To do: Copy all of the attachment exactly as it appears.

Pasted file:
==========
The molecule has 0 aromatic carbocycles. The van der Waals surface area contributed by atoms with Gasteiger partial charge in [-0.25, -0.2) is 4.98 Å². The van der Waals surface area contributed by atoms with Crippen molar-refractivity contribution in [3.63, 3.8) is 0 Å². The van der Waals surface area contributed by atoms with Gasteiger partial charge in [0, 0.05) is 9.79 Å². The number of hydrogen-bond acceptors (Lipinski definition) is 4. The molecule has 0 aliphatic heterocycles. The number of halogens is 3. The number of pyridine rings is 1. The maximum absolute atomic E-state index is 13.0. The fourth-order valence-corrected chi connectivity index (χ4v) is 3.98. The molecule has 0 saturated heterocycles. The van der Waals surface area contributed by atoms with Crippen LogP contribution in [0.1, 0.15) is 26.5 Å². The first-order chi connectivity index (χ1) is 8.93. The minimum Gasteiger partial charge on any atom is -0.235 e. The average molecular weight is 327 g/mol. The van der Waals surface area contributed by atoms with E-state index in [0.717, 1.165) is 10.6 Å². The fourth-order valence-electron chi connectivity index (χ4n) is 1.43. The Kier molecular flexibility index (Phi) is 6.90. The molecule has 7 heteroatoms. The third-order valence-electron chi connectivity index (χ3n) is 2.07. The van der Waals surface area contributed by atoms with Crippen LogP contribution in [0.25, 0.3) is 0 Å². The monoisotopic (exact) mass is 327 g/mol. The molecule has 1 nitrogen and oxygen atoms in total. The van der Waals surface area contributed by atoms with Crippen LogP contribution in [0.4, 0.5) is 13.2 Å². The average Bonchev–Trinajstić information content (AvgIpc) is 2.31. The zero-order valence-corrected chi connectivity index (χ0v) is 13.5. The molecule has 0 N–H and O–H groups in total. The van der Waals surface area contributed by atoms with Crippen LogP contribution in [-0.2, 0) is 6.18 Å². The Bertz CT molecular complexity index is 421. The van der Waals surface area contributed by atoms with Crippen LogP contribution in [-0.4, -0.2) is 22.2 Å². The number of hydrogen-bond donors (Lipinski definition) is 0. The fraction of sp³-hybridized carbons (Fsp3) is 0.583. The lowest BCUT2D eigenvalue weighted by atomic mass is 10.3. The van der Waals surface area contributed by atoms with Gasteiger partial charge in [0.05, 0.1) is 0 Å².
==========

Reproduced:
The molecule has 0 aromatic carbocycles. The van der Waals surface area contributed by atoms with Gasteiger partial charge in [-0.25, -0.2) is 4.98 Å². The van der Waals surface area contributed by atoms with Crippen molar-refractivity contribution in [3.63, 3.8) is 0 Å². The van der Waals surface area contributed by atoms with Gasteiger partial charge in [0, 0.05) is 9.79 Å². The number of hydrogen-bond acceptors (Lipinski definition) is 4. The molecule has 0 aliphatic heterocycles. The number of halogens is 3. The number of pyridine rings is 1. The maximum absolute atomic E-state index is 13.0. The fourth-order valence-corrected chi connectivity index (χ4v) is 3.98. The molecule has 0 saturated heterocycles. The van der Waals surface area contributed by atoms with Crippen LogP contribution in [0.1, 0.15) is 26.5 Å². The first-order chi connectivity index (χ1) is 8.93. The minimum Gasteiger partial charge on any atom is -0.235 e. The average molecular weight is 327 g/mol. The van der Waals surface area contributed by atoms with E-state index in [0.717, 1.165) is 10.6 Å². The fourth-order valence-electron chi connectivity index (χ4n) is 1.43. The Kier molecular flexibility index (Phi) is 6.90. The molecule has 7 heteroatoms. The third-order valence-electron chi connectivity index (χ3n) is 2.07. The van der Waals surface area contributed by atoms with Crippen LogP contribution in [0.25, 0.3) is 0 Å². The monoisotopic (exact) mass is 327 g/mol. The molecule has 1 nitrogen and oxygen atoms in total. The van der Waals surface area contributed by atoms with Crippen LogP contribution in [0.4, 0.5) is 13.2 Å². The average Bonchev–Trinajstić information content (AvgIpc) is 2.31. The zero-order valence-corrected chi connectivity index (χ0v) is 13.5. The molecule has 0 N–H and O–H groups in total. The van der Waals surface area contributed by atoms with Crippen LogP contribution in [-0.2, 0) is 6.18 Å². The Bertz CT molecular complexity index is 421. The van der Waals surface area contributed by atoms with Crippen LogP contribution in [-0.4, -0.2) is 22.2 Å². The number of hydrogen-bond donors (Lipinski definition) is 0. The fraction of sp³-hybridized carbons (Fsp3) is 0.583. The lowest BCUT2D eigenvalue weighted by atomic mass is 10.3. The van der Waals surface area contributed by atoms with Gasteiger partial charge in [0.05, 0.1) is 0 Å².